The iPad may not be a mobile device in the opinion of Mark Zuckerberg, but it’s a big enough force to be reckoned with that Facebook may be gearing up to release a native iPad application on the App Store next week. Reports surfaced at Reuters today that the company’s Seattle based engineering office may be putting the final touches on the app, and they’re expecting to launch “something awesome” according to Zuckerberg.
Considering a booming 500 million people are currently active on the website, it should come as no surprise that the Facebook iPhone application has consistently been in Apple’s top application listing on the App Store since its release in the summer of 2008. Adding fuel to the fire, Facebook updated its iPhone application to version 3.4.3 yesterday, giving users access to a new navigation menu in landscape mode. Changes have been made, and it could be that Facebook is just preparing for the iPad release. The majority of the 3.4.3 update was for tweaks and bug fixes according to the release notes on the App Store.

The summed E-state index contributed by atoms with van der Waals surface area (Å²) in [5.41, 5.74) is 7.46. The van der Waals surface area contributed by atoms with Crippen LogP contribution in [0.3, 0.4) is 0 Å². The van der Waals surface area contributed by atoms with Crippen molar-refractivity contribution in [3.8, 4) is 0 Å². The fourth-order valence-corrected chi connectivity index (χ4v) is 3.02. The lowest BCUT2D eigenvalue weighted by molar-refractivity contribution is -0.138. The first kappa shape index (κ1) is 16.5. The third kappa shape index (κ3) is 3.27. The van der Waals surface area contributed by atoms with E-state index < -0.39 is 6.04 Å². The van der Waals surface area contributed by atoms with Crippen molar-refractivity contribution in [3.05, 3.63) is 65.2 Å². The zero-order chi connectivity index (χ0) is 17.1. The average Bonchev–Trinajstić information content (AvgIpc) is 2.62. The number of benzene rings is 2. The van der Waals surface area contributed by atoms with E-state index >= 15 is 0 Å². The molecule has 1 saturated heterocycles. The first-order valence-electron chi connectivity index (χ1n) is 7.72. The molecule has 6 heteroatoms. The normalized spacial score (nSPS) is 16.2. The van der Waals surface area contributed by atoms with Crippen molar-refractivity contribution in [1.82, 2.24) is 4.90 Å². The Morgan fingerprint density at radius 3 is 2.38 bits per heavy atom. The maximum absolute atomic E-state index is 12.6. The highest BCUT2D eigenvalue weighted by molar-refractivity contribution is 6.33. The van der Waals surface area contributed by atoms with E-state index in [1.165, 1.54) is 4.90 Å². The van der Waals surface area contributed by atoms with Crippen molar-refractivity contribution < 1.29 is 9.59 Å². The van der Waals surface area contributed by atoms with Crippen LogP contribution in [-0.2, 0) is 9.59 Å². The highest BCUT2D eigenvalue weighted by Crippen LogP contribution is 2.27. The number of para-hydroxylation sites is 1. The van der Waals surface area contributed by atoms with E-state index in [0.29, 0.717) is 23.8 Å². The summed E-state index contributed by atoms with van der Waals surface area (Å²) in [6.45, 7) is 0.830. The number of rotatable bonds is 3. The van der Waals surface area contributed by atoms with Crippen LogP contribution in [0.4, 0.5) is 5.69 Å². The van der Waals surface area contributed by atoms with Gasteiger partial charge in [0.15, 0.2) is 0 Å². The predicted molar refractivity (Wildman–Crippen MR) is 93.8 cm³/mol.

Of course, Facebook spokespeople have refused to elaborate on the comments made by Zuckerberg today, so speculation will continue through the upcoming long weekend.
Interestingly enough, Google+ (pronounced Google Plus) went live yesterday, to much fanfare on the Internet, despite being in invite-only beta mode. According to Vic Gundotra, Senior VP of Social at Google, Google+ invites were disabled because of ‘insane demand’ late last night, but reports have come in that the invites seem to be getting turned on and off at random for some users. What’s the parallel I’m trying to make here? Well, now would be the perfect time to get people talking about Facebook again, and a native iPad app would certainly get Facebook back in the press. The biggest social network being available on the biggest tablet on the market is obviously big news. Google+ could very well turn into a real threat to Facebook, as much as it could be a dud (like Wave and Buzz), but right now there’s an awful lot of tech journalists hanging out over on Google+, and that’s not a good thing for Facebook.